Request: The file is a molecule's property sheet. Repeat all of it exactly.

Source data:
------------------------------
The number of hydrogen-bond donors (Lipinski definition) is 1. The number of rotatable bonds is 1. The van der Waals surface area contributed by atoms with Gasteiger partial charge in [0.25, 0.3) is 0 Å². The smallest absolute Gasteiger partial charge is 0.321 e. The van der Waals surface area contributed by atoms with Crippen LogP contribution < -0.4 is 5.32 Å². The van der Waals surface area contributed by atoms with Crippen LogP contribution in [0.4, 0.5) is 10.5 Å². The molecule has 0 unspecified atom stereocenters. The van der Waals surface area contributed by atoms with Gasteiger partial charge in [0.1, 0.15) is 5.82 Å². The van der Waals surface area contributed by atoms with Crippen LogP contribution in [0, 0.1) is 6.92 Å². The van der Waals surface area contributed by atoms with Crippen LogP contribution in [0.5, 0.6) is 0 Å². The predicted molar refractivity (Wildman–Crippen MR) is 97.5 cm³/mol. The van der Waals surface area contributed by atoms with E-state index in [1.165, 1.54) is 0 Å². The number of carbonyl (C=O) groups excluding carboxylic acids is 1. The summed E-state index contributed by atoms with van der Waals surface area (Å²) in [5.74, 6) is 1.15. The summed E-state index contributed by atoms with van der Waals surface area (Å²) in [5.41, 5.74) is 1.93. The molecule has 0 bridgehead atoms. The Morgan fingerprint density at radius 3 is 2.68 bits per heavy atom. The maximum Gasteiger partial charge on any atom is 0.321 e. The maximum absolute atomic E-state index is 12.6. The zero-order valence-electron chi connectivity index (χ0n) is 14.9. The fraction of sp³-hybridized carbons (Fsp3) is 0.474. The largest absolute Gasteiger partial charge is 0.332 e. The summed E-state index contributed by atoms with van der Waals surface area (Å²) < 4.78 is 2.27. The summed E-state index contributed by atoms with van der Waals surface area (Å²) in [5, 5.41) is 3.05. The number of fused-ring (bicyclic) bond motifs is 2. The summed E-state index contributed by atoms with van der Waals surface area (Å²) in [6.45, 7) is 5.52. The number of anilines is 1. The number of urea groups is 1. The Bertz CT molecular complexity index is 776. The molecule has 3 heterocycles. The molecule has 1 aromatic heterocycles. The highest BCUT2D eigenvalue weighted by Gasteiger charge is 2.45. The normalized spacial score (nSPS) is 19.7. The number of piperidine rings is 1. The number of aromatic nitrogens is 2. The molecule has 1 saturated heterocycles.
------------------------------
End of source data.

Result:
The number of hydrogen-bond donors (Lipinski definition) is 1. The number of rotatable bonds is 1. The van der Waals surface area contributed by atoms with Gasteiger partial charge in [0.25, 0.3) is 0 Å². The smallest absolute Gasteiger partial charge is 0.321 e. The van der Waals surface area contributed by atoms with Crippen LogP contribution < -0.4 is 5.32 Å². The van der Waals surface area contributed by atoms with Crippen LogP contribution in [0.4, 0.5) is 10.5 Å². The molecule has 0 unspecified atom stereocenters. The van der Waals surface area contributed by atoms with Gasteiger partial charge in [0.1, 0.15) is 5.82 Å². The van der Waals surface area contributed by atoms with Crippen LogP contribution in [0, 0.1) is 6.92 Å². The van der Waals surface area contributed by atoms with Crippen LogP contribution in [0.5, 0.6) is 0 Å². The predicted molar refractivity (Wildman–Crippen MR) is 97.5 cm³/mol. The van der Waals surface area contributed by atoms with E-state index in [1.165, 1.54) is 0 Å². The number of carbonyl (C=O) groups excluding carboxylic acids is 1. The summed E-state index contributed by atoms with van der Waals surface area (Å²) in [5.74, 6) is 1.15. The summed E-state index contributed by atoms with van der Waals surface area (Å²) in [5.41, 5.74) is 1.93. The molecule has 0 bridgehead atoms. The Morgan fingerprint density at radius 3 is 2.68 bits per heavy atom. The maximum Gasteiger partial charge on any atom is 0.321 e. The maximum absolute atomic E-state index is 12.6. The zero-order valence-electron chi connectivity index (χ0n) is 14.9. The fraction of sp³-hybridized carbons (Fsp3) is 0.474. The largest absolute Gasteiger partial charge is 0.332 e. The summed E-state index contributed by atoms with van der Waals surface area (Å²) < 4.78 is 2.27. The summed E-state index contributed by atoms with van der Waals surface area (Å²) in [5, 5.41) is 3.05. The number of fused-ring (bicyclic) bond motifs is 2. The summed E-state index contributed by atoms with van der Waals surface area (Å²) in [6.45, 7) is 5.52. The number of anilines is 1. The number of urea groups is 1. The Bertz CT molecular complexity index is 776. The molecule has 3 heterocycles. The molecule has 1 aromatic heterocycles. The highest BCUT2D eigenvalue weighted by Gasteiger charge is 2.45. The normalized spacial score (nSPS) is 19.7. The number of piperidine rings is 1. The number of aromatic nitrogens is 2. The molecule has 1 saturated heterocycles.